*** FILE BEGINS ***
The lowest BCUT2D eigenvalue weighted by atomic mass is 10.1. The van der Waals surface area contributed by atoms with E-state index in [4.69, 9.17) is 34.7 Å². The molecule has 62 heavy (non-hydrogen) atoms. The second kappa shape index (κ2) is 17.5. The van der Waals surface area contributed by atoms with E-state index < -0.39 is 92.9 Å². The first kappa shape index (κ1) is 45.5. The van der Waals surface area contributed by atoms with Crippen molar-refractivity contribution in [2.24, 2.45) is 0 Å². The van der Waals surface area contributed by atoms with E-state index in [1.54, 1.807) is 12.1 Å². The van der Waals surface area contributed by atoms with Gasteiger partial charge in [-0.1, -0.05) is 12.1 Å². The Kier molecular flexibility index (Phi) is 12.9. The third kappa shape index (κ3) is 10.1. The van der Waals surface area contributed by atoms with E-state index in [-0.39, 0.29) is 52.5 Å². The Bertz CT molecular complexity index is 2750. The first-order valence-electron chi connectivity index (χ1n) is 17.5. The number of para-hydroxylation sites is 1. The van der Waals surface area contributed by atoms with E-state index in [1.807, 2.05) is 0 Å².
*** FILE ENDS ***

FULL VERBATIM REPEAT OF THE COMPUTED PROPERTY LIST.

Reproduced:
The lowest BCUT2D eigenvalue weighted by atomic mass is 10.1. The van der Waals surface area contributed by atoms with E-state index in [4.69, 9.17) is 34.7 Å². The molecule has 62 heavy (non-hydrogen) atoms. The second kappa shape index (κ2) is 17.5. The van der Waals surface area contributed by atoms with E-state index < -0.39 is 92.9 Å². The first kappa shape index (κ1) is 45.5. The van der Waals surface area contributed by atoms with Crippen molar-refractivity contribution in [2.24, 2.45) is 0 Å². The van der Waals surface area contributed by atoms with E-state index in [1.54, 1.807) is 12.1 Å². The van der Waals surface area contributed by atoms with Gasteiger partial charge in [-0.1, -0.05) is 12.1 Å². The Kier molecular flexibility index (Phi) is 12.9. The third kappa shape index (κ3) is 10.1. The van der Waals surface area contributed by atoms with E-state index in [-0.39, 0.29) is 52.5 Å². The Bertz CT molecular complexity index is 2750. The first-order valence-electron chi connectivity index (χ1n) is 17.5. The number of para-hydroxylation sites is 1. The van der Waals surface area contributed by atoms with E-state index in [1.807, 2.05) is 0 Å².